The Rebecca Project
Photo: Shakira Washington
Sitting in her Washington, D.C., office last spring with two victims of sex trafficking, Malika Saada Saar could barely believe what she was hearing. "They described how they had been sold on Craigslist," says Saada Saar, founder of the Rebecca Project for Human Rights. "At that moment, I committed to do everything I could to end this." In the months that followed, the Rebecca Project arranged for victims to speak before members of Congress, meet with the vice president and attorney general, and write open letters to Craigslist's founder. By fall the site's lucrative "adult services" section had disappeared.

The Craigslist shutdown is the most high-profile victory yet for a nonprofit that grew from an unlikely friendship. In 1998 then–law student Saada Saar was teaching a writing class in a drug treatment program geared toward women with small children—among them Imani Walker, a single mother of four who was battling crack addiction. "I was struck by Imani's poise and confidence," recalls Saada Saar. "The other mothers clearly perceived her as a leader." Saada Saar asked Walker to speak before the Senate Finance Committee in support of family-based drug treatment. "Lawmakers were creating policies that affected our lives," Walker says, "but they'd never sat down and talked to us."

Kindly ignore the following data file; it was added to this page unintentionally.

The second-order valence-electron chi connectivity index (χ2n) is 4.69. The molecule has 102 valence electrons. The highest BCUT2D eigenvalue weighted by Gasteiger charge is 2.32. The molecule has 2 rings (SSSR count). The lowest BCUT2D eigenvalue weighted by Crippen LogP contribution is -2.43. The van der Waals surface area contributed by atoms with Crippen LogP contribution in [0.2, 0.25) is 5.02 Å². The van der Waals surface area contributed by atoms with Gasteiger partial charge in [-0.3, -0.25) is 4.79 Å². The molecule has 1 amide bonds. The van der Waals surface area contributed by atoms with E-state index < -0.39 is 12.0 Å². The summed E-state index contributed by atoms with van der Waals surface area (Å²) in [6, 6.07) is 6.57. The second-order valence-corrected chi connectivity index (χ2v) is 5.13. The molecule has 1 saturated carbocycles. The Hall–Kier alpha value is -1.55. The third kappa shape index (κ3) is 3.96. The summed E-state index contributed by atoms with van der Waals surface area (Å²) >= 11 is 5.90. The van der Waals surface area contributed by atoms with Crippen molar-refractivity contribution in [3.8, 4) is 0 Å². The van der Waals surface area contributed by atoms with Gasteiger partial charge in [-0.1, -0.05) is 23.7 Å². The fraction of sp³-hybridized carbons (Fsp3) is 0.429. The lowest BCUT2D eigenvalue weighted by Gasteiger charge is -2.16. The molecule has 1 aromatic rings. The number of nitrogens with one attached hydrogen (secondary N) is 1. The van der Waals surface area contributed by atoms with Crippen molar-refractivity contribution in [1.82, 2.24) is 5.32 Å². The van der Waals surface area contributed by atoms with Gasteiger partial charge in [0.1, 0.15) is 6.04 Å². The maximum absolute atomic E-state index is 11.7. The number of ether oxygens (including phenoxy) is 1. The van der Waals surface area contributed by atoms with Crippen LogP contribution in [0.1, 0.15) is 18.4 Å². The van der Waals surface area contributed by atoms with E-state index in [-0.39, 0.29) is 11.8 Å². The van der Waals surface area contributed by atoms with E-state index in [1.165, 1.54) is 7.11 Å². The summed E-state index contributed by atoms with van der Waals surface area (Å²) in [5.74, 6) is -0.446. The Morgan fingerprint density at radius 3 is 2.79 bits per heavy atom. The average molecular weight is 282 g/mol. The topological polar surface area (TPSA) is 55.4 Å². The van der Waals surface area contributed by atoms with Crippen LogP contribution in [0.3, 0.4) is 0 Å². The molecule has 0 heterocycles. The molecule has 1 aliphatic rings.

To keep that conversation going, Saada Saar and Walker started the Rebecca Project, which advocates for women and girls who have faced abuse, addiction, or incarceration for nonviolent (usually drug-related) offenses. Over the past seven years, Rebecca has helped secure more than $200 million in federal funding for family-based rehab programs and fought successfully to ban the shackling of pregnant federal inmates during labor. Their next goal: saving 20,000 girls from trafficking by 2012—and bringing survivors to Capitol Hill. "There's a healing that comes," says Saada Saar, "when women and girls feel as if they're no longer forgotten or invisible."

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